Similarly, she spoke about how graduate work was particularly vulnerable during the pandemic. Thornton highlighted instances where graduate students lost their in-person teaching gigs or saw universities cut classes under austerity regimes.
“[It] created not only a situation where the kind of working conditions were more obvious, but also gave folks a chance to kind of begin talking about it and getting together and thinking about it,” she said.
In an email to The News-Letter, Renata Kamakura, Kerry Eller and Lauren Jenkins, graduate student organizers from the Duke Graduate Student Union (DGSU), emphasized how the COVID-19 pandemic surfaced numerous patterns and inequalities that existed for a long time both broadly and within Duke University.
“As classes moved online, some jobs were threatened and it was not always clear if people would still get paid,” they wrote. “The 2020s have highlighted how precarious our position as workers is and helped show the necessity of having a union that can protect our rights and help us advocate for what we need.”
DGSU is currently hosting a card drive to prepare for a union vote, and they plan to file for an NLRB election soon. They are hopeful that with new university administrators, Duke will choose to voluntarily recognize the union.
In an interview with The News-Letter, Dorothy Manevich, a member of the executive board of the Harvard Graduate Students Union affiliated with the United Automobile Workers (HGSU-UAW), spoke of how wage stagnation and increasing endowment funds were motivating factors for seeking greater compensation.
“Workers are fed up and they're especially fed up looking at university endowments that are in the billions and just getting larger, and it is increasingly intolerable to look at a university that has billions and billions of dollars and to justify your work for that university when you are making less than a living wage,” she said.
Sara Bowden, co-chair of Northwestern University Graduate Workers (NUGW), stressed that unions are becoming the standard for higher education in an interview with The News-Letter.
“This is the future of undergraduate students who have on-campus jobs. This is the future for postdocs, this is the future for non-tenure eligible employees,” they said. “This is already the current reality for so many workplaces. Right now, we're just working to make sure that we're a part of the future [and] the industry standard.”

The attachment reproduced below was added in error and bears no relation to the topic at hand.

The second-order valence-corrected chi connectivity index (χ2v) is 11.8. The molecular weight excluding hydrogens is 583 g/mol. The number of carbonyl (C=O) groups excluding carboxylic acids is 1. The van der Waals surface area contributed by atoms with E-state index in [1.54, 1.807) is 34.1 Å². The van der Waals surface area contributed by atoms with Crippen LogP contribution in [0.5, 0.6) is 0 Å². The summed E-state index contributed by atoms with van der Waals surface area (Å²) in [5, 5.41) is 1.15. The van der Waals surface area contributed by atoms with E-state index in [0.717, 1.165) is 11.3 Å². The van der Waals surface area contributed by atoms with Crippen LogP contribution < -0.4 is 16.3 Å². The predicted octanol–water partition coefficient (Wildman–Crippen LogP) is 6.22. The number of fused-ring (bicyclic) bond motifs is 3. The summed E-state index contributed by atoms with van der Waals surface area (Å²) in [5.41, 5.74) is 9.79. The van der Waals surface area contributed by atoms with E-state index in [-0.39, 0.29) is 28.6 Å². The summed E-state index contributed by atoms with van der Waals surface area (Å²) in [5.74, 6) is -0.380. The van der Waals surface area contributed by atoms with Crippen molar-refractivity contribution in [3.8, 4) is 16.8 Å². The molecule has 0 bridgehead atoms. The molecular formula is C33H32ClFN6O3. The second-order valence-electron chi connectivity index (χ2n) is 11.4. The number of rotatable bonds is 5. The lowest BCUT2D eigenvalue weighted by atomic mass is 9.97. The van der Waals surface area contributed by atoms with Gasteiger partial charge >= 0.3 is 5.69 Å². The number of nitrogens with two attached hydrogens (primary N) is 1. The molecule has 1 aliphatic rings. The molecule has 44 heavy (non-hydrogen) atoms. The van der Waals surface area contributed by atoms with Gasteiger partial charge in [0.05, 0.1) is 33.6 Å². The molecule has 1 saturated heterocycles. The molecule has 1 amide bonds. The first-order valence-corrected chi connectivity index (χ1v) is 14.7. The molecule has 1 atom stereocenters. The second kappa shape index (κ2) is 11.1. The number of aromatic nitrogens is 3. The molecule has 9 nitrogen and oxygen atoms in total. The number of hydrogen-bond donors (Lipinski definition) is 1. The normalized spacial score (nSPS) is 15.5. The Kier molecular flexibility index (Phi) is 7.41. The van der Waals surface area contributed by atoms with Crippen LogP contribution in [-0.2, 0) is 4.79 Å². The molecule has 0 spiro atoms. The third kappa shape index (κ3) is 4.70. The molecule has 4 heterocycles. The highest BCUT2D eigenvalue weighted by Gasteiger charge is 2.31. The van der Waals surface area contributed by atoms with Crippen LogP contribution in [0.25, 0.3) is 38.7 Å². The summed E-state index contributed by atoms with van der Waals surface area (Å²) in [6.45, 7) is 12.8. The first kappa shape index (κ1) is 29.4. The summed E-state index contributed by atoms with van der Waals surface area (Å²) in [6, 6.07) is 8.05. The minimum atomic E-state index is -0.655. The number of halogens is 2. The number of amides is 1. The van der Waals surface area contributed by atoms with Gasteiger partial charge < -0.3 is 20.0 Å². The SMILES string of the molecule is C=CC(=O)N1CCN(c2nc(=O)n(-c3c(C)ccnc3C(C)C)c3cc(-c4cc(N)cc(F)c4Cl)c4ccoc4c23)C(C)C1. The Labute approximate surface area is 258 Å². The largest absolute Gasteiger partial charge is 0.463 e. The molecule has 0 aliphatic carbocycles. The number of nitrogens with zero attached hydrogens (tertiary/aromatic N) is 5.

According to Bowden, working conditions at Northwestern were negotiated on a departmental basis prior to unionization, which lacked collective bargaining. Since unionization, they discussed the current outlook for contract negotiations.
“We expect anywhere from four months onward to be at the bargaining table deciding,” they said. “We want to make sure that all of the proposals we're putting on the table are things that are prioritized and democratically decided by NUGW members and Northwestern graduate workers.”
Similarly, at NYU, Thornton emphasized the importance of making sure final contracts with the university contained clauses for rank-and-file-organizing and open bargaining.
“We wanted the whole union to kind of be involved and have a say in the negotiation process... making the process more democratic really cut against a kind of a long tradition that existed within the UAW of negotiating behind closed doors,” she said.
While negotiations took longer because of the open bargaining process, which were often contentious, Thornton appreciated the opportunity for all union members to voice their opinions.
Manevich described how HGSU-UAW signed a one-year stopgap contract during the pandemic to enshrine some protections for workers and won a second contract in 2021, which lasts for four years and includes provisions for increased wages. She highlighted that negotiations with Harvard have been contentious, with both periods including strikes.
“They will paint a picture of a very generous contract that they are offering when, in reality, they are offering bread crumbs, if that,” she said.
In an email to The News-Letter, Assistant Vice President for Media Relations and News J.B. Bird emphasized that the focus now is on working productively with the union. He reiterated Provost Sunil Kumar and Vice Provost for Graduate and Professional Education Nancy Kass’ statement from last week’s email to the community.
“As the birthplace of doctoral education in America, we recognize this as an opportunity to ensure JHU continues to build on its legacy of not only providing world-class doctoral education and training but developing innovative new approaches to supporting our PhD students in achieving personal and professional success” they wrote.
Thornton expressed her excitement that graduate students will have the space to discuss equity and fairness and will be given a living wage.
“I think [unions] only strengthen the kind of research and teaching that our students are going to be able to do,” she said.
Please note All comments are eligible for publication in The News-Letter.